Skip to main content

Dashewski, Pinḥas


DASHEWSKI, PINḤAS (1879–1934), Russian Zionist activist. Dashewski came from an assimilated family in Korostyshev, Ukraine; his father was an army doctor. He joined a Zionist Socialist student circle in Kiev in 1902. After the *Kishinev pogrom Dashewski assaulted and wounded the chief instigator, P. *Krushevan, in St. Petersburg on June 4 (17), 1903. He was sentenced to five years' hard labor but was released in 1906. The incident, trial, and Dashewski's appearance in court acted as a protest against the regime, and a call for Jewish *self-defense. In 1910 Dashewski visited Ereẓ Israel. During the *Beilis case he took part in a delegation of Russian Jews to the U.S. Dashewski, who was a chemical engineer, worked in the Caucasus and Siberia. He remained a Zionist after the 1917 Revolution and was eventually arrested and died in prison.


M. Singer, Be-Reshit ha-Ẓiyyonut ha-Soẓyalistit (1957), 256–91; Biografiya… (Russ. and Yid., 1903), published by Young Israel, London; ye, s.v.

[Moshe Mishkinsky]

Cite this article
Pick a style below, and copy the text for your bibliography.

  • MLA
  • Chicago
  • APA

"Dashewski, Pinḥas." Encyclopaedia Judaica. . 19 Jan. 2019 <>.

"Dashewski, Pinḥas." Encyclopaedia Judaica. . (January 19, 2019).

"Dashewski, Pinḥas." Encyclopaedia Judaica. . Retrieved January 19, 2019 from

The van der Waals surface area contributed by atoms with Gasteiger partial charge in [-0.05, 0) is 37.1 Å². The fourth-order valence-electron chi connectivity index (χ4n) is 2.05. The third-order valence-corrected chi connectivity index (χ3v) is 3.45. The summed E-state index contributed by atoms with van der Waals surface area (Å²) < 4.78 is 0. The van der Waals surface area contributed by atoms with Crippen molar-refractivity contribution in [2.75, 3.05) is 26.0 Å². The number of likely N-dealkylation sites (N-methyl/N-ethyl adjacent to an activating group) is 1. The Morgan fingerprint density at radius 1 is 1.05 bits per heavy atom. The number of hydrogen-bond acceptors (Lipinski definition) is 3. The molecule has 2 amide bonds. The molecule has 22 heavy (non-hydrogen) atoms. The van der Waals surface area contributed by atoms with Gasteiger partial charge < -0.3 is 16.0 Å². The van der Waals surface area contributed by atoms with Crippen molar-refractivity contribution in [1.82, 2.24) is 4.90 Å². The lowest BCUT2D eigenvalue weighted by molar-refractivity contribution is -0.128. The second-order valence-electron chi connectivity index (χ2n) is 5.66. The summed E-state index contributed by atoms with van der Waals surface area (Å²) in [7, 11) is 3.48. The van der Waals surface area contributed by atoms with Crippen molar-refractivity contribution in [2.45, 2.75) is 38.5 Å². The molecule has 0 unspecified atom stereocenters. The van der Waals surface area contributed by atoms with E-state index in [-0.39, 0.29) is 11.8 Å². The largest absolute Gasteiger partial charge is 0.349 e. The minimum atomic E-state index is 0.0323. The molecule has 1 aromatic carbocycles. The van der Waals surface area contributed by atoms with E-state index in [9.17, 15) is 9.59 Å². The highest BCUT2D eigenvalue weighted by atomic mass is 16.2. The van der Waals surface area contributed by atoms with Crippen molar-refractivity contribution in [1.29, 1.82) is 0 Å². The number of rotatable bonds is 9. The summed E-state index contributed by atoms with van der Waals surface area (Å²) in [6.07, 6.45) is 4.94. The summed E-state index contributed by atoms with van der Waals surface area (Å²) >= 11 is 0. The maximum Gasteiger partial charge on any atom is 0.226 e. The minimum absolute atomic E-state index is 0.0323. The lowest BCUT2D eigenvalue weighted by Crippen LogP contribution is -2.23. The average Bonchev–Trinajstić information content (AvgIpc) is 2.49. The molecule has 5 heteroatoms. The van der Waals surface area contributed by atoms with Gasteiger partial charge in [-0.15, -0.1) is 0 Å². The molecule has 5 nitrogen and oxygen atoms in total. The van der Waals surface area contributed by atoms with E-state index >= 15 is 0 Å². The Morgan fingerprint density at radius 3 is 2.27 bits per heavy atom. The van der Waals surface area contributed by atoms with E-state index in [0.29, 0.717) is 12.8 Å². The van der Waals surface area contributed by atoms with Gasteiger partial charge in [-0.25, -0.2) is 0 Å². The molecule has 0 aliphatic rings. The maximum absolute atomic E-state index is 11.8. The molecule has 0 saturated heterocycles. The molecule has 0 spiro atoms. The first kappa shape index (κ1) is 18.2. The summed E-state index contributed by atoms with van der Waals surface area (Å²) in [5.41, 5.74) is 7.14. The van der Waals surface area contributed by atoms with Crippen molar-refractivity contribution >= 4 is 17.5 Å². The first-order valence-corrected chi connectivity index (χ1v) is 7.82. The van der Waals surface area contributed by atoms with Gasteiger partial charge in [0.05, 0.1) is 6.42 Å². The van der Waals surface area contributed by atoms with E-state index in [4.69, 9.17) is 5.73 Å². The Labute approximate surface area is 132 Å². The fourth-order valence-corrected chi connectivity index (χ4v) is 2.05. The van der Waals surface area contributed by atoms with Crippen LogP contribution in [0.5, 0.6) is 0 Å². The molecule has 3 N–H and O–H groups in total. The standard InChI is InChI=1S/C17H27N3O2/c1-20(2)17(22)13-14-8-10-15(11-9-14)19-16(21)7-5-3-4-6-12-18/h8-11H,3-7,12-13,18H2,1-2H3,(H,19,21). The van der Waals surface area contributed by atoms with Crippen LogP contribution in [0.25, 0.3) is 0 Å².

Learn more about citation styles

Citation styles gives you the ability to cite reference entries and articles according to common styles from the Modern Language Association (MLA), The Chicago Manual of Style, and the American Psychological Association (APA).

Within the “Cite this article” tool, pick a style to see how all available information looks when formatted according to that style. Then, copy and paste the text into your bibliography or works cited list.

Because each style has its own formatting nuances that evolve over time and not all information is available for every reference entry or article, cannot guarantee each citation it generates. Therefore, it’s best to use citations as a starting point before checking the style against your school or publication’s requirements and the most-recent information available at these sites:

Modern Language Association

The Chicago Manual of Style

American Psychological Association

  • Most online reference entries and articles do not have page numbers. Therefore, that information is unavailable for most content. However, the date of retrieval is often important. Refer to each style’s convention regarding the best way to format page numbers and retrieval dates.
  • In addition to the MLA, Chicago, and APA styles, your school, university, publication, or institution may have its own requirements for citations. Therefore, be sure to refer to those guidelines when editing your bibliography or works cited list.